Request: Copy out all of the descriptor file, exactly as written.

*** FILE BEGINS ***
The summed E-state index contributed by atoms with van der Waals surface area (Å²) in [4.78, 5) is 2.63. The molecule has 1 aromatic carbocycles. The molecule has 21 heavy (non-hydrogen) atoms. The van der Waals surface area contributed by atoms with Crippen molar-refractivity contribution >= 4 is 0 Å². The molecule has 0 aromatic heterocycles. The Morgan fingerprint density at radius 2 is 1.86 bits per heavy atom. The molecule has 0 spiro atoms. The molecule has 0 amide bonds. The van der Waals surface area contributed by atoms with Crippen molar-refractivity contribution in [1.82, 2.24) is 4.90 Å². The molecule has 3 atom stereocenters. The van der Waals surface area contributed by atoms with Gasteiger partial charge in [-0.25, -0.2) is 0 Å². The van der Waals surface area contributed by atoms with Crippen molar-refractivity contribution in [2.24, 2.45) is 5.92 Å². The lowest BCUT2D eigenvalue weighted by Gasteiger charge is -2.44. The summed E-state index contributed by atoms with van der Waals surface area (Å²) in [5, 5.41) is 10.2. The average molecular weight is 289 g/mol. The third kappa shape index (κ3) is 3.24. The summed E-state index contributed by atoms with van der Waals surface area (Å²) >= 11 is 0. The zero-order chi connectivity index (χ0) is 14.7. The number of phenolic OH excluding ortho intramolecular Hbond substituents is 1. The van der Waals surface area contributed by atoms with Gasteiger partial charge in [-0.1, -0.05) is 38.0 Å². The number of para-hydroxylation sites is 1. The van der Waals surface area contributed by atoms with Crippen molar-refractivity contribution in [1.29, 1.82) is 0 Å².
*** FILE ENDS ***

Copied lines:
The summed E-state index contributed by atoms with van der Waals surface area (Å²) in [4.78, 5) is 2.63. The molecule has 1 aromatic carbocycles. The molecule has 21 heavy (non-hydrogen) atoms. The van der Waals surface area contributed by atoms with Crippen molar-refractivity contribution >= 4 is 0 Å². The molecule has 0 aromatic heterocycles. The Morgan fingerprint density at radius 2 is 1.86 bits per heavy atom. The molecule has 0 spiro atoms. The molecule has 0 amide bonds. The van der Waals surface area contributed by atoms with Crippen molar-refractivity contribution in [1.82, 2.24) is 4.90 Å². The molecule has 3 atom stereocenters. The van der Waals surface area contributed by atoms with Gasteiger partial charge in [-0.25, -0.2) is 0 Å². The van der Waals surface area contributed by atoms with Crippen molar-refractivity contribution in [2.24, 2.45) is 5.92 Å². The lowest BCUT2D eigenvalue weighted by Gasteiger charge is -2.44. The summed E-state index contributed by atoms with van der Waals surface area (Å²) in [5, 5.41) is 10.2. The average molecular weight is 289 g/mol. The third kappa shape index (κ3) is 3.24. The summed E-state index contributed by atoms with van der Waals surface area (Å²) >= 11 is 0. The zero-order chi connectivity index (χ0) is 14.7. The number of phenolic OH excluding ortho intramolecular Hbond substituents is 1. The van der Waals surface area contributed by atoms with Gasteiger partial charge in [-0.1, -0.05) is 38.0 Å². The number of para-hydroxylation sites is 1. The van der Waals surface area contributed by atoms with Crippen molar-refractivity contribution in [1.29, 1.82) is 0 Å².